Solange Knowles has a background in overcoming unexpected obstacles. In 2004, the soul chanteuse -- familiar to most who've heard her name as the younger sister of Beyoncé Knowles -- married football player Daniel Smith when she was only 17. Later that year, she gave birth to a son, and soon the family moved to tiny Moscow, Idaho, while Smith attended college.
"We were probably the only black people there other than those on the football and basketball teams," Knowles says now, seated at a table in the restaurant of the Regent Beverly Wilshire. "There was no sense of diversity or culture."
Although her marriage ended just two years later, she made the most of her time in Idaho "focusing on being a mom" and writing songs for other acts, including all three members of Beyoncé's group Destiny's Child. This week, with the release of her sophomore album, "Sol-Angel and the Hadley Street Dreams," Knowles, 22, is making public her creative response to that turbulent period.
Her goal, Knowles says, was to fashion "a mix of stuff from the '60s and '70s with electronics," an aspiration reflected in the album's lead single, "I Decided," a Supremes-style girl-group number, and "This Bird," in which Knowles croons seductively over a sample of a track by the Scottish techno duo Boards of Canada. In total, "Sol-Angel" is an appealingly freewheeling set of lightly psychedelic soul music that shares the retro-futuristic vibe of Gnarls Barkley -- not surprising considering that that band's Cee-Lo Green worked closely with Knowles on the record.
In addition to Green, the disc features production by the Neptunes, Mark Ronson and Jack Splash, a songwriting assist from the veteran Motown tunesmith Lamont Dozier and guest appearances by Bilal and Q-Tip.
"Her individualism and her honesty are what drew me to it," says Q-Tip. "She's very much her own person, and she sticks to her guns. When I heard what she had done, I was calling people like, 'Yo, you gotta hear this.' "
Knowles' sister might be one of the biggest stars in the pop universe, but she says that it was difficult to access those A-list connections. To recruit Green, for example, Knowles turned to her friend LaLa Vazquez, a former host of MTV's "Total Request Live," who happened to be staying at the Le Parc Suite Hotel in West Hollywood at the same time as Green.
Vazquez called Knowles and told her to come to the hotel right away. "So I loaded some tracks onto my iPod and we all went out," Knowles remembers.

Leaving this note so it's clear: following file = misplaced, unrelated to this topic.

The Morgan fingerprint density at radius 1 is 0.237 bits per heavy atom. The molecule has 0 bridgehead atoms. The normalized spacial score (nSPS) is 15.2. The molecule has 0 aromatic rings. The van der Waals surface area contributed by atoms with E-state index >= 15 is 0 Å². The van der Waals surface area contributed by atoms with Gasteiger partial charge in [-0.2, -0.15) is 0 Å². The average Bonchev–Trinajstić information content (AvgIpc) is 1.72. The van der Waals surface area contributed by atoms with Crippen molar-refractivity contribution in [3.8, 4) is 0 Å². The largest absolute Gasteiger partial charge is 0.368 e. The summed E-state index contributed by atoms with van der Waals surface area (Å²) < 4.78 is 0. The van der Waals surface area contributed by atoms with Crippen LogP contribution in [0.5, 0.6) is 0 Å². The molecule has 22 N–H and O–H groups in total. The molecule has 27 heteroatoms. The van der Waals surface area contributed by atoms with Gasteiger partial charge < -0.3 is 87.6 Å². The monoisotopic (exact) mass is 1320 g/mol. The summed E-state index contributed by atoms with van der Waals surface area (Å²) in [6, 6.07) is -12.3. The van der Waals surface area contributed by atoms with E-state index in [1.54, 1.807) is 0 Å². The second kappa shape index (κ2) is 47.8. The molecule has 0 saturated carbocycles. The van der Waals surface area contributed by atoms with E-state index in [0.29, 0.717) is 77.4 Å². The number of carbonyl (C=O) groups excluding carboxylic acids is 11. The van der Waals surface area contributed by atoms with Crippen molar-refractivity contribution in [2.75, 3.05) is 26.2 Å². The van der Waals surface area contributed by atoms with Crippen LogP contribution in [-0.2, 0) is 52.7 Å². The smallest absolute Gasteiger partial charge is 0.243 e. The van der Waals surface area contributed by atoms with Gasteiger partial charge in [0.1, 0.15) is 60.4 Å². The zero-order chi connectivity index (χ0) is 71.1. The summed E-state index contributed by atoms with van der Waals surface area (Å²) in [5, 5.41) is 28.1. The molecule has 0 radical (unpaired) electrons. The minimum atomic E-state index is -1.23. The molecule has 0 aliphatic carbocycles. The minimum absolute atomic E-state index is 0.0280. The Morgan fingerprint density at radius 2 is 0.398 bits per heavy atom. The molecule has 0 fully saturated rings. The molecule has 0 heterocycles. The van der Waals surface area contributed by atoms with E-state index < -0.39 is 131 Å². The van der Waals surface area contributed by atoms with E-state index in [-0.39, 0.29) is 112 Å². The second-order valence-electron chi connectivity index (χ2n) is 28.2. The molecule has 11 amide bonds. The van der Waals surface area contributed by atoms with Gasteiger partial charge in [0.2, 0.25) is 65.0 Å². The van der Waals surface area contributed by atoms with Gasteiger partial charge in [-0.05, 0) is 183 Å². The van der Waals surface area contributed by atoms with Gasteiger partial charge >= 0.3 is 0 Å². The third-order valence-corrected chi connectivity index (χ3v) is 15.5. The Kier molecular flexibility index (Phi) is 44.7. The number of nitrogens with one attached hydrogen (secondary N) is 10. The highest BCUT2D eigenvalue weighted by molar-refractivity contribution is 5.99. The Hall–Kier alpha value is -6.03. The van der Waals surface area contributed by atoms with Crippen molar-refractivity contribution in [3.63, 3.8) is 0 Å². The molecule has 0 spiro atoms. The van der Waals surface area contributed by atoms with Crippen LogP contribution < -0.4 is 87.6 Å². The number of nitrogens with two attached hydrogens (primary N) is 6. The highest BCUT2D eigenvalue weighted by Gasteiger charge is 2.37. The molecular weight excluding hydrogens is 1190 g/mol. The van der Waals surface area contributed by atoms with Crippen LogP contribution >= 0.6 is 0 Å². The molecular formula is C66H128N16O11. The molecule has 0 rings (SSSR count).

Between dances at a club, she talked up her in-progress album and persuaded Green to take a trip to the roof for a listen. "He was totally quiet, and I was like, 'Oh, he thinks [it's awful].' But when it was over he told his manager, 'Make this happen now.' A week later, he flew down to Miami and we recorded 'T.O.N.Y.' "
Despite the impressive guest stars, Knowles says that the new record "is all me. It's my stories and my choice of producers and writers." That distinguishes the new collection from her lackluster debut, "Solo Star," which since its release in 2003 has sold only 112,000 copies, according to Nielsen SoundScan.
"I forget that I had a first record until people bring it up," Knowles admits with a laugh. "I was 15 when I started working on it. I wanted to do a reggae album, and that came through in three or four songs. But I also had a Linda Perry rock song, an Aaliyah-esque Timbaland song and a Britney-sounding Neptunes song."
She pins the stylistic schizophrenia on Columbia, her label at the time, but says she can't blame the executives who objected to her original vision. "At 15, saying I wanted to do a reggae album after growing up in a snazzy house in Houston -- it was kind of random."
She completed "Sol-Angel" before shopping it to labels, determined to protect its willfully offbeat quality from any orders to make the music more radio-friendly. Geffen Records agreed to release the album through a partnership with Knowles' father Mathew's Music World Entertainment.
Geffen President Ron Fair says that building an audience for "Sol-Angel" "may be a long walk," but he's up for the challenge. "I think 'I Decided' is an important record, a Grammy record. And as a live performer she's spectacular -- you can't hate on it."
Fair compares Knowles' potential to that of M.I.A., the hipster-beloved singer-rapper whose "Paper Planes" has ascended the singles chart in recent weeks, thanks to its inclusion in the trailer for “ Pineapple Express.”
That comparison satisfies Knowles, who says that the crossover success of hard-to-classify songs like Gnarls Barkley's "Crazy" proves that there are plenty of consumers hungry for "good music" regardless of its genre.
Pointing to recent dance-flavored singles by Ne-Yo and Chris Brown, Emmanuel Coquia, music director at L.A. radio's Power 106 FM, notes that the current moment is a good one for "artists wanting to try something a little different." Still, he hasn't added "I Decided" to the station's playlist.
Knowles is less concerned with that, though, than she is with persuading her handlers to stay the unconventional course. "They have to understand that I wouldn't do the same kind of stuff the Pussycat Dolls would," she says.
Or perhaps the same kind of stuff her sister would do? "Absolutely," Knowles replies. "My interests are so different from hers."
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